Pros Cons
• Value • Slightly sensitive buttons
• Great run time and brightness

Black Diamond Storm 400 Lumen Headtorch

Best waterproof headlamp
Black Diamond Storm Headlamp

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This is waterproof to the IP67 standard, so it can be submerged up to a depth of one metre, which is better than most at this price. Also, you get a good power range that includes a useful 40 lumens for camping, as well as 400 lumens for spotting tracks on the hill. It is powered by four AAA batteries that are held in the front housing with a rather elaborate locking mechanism.

Operation is via a button on top as well as tapping the side of the housing, and it includes the usual white and red lamps, but also a blue and green lamp for night vision.

On the downside, the buttons on the headlamps above are easier to use than this.

Pros Cons
• Waterproof • Fiddly setup
• Great features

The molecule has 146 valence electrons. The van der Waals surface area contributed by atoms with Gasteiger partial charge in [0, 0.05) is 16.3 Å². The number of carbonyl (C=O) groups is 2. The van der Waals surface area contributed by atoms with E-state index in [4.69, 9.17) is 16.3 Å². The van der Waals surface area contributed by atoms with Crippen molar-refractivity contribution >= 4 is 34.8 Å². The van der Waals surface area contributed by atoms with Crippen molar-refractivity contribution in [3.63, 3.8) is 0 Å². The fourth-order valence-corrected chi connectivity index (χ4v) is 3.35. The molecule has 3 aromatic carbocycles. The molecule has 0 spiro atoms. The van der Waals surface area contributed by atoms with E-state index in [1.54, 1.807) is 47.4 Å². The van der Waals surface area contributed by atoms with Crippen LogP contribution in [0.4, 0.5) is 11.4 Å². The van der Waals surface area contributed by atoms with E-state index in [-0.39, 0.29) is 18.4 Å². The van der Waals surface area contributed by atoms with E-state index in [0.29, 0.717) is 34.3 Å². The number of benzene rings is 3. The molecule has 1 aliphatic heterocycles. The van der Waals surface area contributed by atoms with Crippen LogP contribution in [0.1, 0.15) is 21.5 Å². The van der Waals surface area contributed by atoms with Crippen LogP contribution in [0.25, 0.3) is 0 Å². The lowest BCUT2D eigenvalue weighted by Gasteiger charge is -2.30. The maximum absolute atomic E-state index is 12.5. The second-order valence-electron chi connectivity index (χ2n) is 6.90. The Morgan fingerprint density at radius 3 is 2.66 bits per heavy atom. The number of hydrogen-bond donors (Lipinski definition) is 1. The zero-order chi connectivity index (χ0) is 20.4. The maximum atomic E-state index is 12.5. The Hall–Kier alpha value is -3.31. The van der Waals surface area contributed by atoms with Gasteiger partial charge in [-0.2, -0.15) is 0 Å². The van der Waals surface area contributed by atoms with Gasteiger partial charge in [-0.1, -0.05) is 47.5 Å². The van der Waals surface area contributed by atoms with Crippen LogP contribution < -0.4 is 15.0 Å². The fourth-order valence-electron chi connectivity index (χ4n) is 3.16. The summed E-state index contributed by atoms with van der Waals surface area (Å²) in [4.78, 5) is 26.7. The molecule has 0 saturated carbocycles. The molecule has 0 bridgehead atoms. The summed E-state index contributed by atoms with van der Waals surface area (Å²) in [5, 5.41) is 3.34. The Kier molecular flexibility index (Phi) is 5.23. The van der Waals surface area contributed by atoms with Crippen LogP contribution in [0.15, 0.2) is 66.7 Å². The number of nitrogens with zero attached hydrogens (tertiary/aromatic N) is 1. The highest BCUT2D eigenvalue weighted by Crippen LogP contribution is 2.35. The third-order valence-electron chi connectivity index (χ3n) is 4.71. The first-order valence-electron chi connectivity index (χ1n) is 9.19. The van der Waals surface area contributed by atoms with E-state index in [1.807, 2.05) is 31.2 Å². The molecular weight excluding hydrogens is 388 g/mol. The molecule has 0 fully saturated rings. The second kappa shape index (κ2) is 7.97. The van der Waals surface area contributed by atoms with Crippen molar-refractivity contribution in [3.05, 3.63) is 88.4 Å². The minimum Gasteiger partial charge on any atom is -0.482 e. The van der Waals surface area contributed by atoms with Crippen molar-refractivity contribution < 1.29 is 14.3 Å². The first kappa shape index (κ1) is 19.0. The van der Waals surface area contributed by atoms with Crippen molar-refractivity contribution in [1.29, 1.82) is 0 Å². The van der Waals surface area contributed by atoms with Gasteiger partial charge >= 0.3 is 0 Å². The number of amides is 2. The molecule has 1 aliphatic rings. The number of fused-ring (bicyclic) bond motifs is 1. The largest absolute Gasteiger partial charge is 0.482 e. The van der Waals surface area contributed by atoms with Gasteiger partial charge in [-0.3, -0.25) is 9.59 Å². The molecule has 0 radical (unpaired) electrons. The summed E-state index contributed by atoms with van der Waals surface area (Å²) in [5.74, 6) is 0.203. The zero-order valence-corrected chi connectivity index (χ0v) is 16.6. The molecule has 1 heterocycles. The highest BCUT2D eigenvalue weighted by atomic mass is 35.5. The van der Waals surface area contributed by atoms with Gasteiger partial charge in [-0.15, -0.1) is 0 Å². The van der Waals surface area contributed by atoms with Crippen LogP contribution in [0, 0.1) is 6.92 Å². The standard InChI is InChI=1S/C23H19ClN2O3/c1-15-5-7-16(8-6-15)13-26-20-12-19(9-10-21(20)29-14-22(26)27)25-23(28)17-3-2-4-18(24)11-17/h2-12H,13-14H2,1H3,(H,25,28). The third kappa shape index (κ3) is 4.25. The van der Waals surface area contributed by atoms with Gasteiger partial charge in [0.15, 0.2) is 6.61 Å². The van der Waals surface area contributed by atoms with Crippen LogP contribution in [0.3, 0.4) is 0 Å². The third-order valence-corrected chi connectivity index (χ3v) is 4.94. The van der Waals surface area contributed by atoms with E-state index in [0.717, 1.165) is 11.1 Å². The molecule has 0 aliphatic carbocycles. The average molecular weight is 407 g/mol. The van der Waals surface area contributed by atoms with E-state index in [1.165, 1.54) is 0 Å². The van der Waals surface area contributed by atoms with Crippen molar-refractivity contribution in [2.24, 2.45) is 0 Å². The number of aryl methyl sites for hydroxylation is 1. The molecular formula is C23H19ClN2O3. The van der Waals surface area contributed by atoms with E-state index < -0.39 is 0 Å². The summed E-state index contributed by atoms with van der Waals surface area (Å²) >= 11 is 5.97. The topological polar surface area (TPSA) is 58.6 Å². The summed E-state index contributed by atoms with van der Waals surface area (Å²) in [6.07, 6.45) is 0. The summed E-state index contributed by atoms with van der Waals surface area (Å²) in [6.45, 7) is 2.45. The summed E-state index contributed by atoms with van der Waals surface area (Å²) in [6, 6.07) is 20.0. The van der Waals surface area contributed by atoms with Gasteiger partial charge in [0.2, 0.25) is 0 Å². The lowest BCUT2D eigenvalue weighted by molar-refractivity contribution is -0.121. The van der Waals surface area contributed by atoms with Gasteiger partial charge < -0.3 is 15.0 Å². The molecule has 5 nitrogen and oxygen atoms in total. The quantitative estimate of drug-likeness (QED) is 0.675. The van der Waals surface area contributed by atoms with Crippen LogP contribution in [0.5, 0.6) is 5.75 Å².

Fenix HL26R 450 Lumen Headtorch

Highly versatile
Fenix HL26R

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This is promoted as a trail running headtorch, but the weight and head comfort are also great for taking on the hill, or backpacking. It has an excellent range of power settings, so you can easily choose just the right light for a range of activities, from camping to walking, as well as running.

Power is from a USB-rechargeable built-in battery and functions are selected with two buttons. A clever piece of design means the housing extends partly over the buttons when the head is not tilted, to prevent accidental button operation, and this works well. You also get IP66 water resistance, so it can withstand sprayed water.